General Overviews

Historians and theorists studying modern education, medicine, and childhood note that the Industrial Revolution produced an increasing need for trained, educated, and regulated workers; further, this congregation of children produced two outcomes. First, children were, for the first time, congregated in ways that made their differences easier to mark and track. Second, as Malacrida 2003 and Rafalovich 2004 describe, the advent of compulsory education, arising from the needs of capitalism, meant that schooling became a key vehicle for the production of children as potential workers and citizens. Further, this congregating of children in publicly run facilities like schools resulted in an increasingly narrow range of behaviors that were deemed normative, and this in turn gave rise to segregating and categorizing “abnormal” children so as to facilitate their management. Conrad 2006, a foundational book on the subject, outlines how the rise of medicine and psychiatry as professions and the eventual development of a non-addictive form of stimulant in Ritalin coincided to produce a climate of readiness for entering ADHD into the American Psychiatric Association’s Diagnostic and Statistical Manual of Mental Disorders III (DSM III) in 1980. This was aided through efforts to legitimate ADHD as a diagnosis by parent lobby groups seeking to absolve their children (and themselves) from public blame, casting ADHD as a medical issue rather than a social problem. However, as all three authors report, problems with ambiguity in the diagnostic process, the increasingly broad criteria that have been included in subsequent versions of the DSM, and ambivalence about medicating children have engendered considerable resistance and controversy. This section includes a pair of edited collections concerning ADHD that are exemplary in the ways they outline some of the controversies, congruencies, and challenges in responding to children’s behavioral challenges. Cooper and Ideus 1997 provides an overview of the state of ADHD’s acceptance and the implementation of ADHD assessment and treatment in the British context. It includes a range of international scholars and professionals who outline some of the controversies surrounding ADHD, but who generally argue for its legitimacy as a diagnostic category best treated through multimodal treatment and assessment (MTA) including stimulant drugs. As the title suggests, the edited collection Lloyd, et al. 2006 engages in a more critical and firmly sociological approach, examining social aspects of ADHD and its construction as a childhood disorder from a multicultural perspective.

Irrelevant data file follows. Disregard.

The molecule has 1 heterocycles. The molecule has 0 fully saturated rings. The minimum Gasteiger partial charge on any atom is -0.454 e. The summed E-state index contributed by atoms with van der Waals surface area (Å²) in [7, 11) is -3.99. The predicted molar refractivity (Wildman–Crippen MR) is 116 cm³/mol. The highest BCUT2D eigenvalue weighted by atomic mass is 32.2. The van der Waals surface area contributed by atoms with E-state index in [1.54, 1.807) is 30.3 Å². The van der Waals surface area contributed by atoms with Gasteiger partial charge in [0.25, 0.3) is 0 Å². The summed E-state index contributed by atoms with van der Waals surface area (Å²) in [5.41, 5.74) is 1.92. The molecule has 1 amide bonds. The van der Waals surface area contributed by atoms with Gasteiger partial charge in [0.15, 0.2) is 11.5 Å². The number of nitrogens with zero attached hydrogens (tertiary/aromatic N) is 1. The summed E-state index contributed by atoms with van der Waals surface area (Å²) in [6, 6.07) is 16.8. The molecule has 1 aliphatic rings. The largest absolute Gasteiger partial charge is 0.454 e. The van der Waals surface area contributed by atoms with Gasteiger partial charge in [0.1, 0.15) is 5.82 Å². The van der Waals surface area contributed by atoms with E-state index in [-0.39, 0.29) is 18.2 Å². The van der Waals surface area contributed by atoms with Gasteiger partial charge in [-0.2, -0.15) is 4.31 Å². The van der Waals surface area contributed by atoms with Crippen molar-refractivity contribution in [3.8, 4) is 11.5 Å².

• Conrad, Peter. Identifying Hyperactive Children: The Medicalization of Deviant Behavior. Burlington, VT: Ashgate, 2006.

    This is a revised edition of Conrad’s classic (1976) case study of how childhood differences came to be accepted as medical rather than social problems. Examines the history of the disease and Ritalin, and outlines key players who lobbied for the legitimation of the diagnosis, including the parent support group Children and Adults with Attention-Deficit/Hyperactivity Disorder (CHADD), whose activities were in part funded by a major pharmaceutical company. In this edition, Conrad also discusses changes in ADHD diagnosis since his original publication.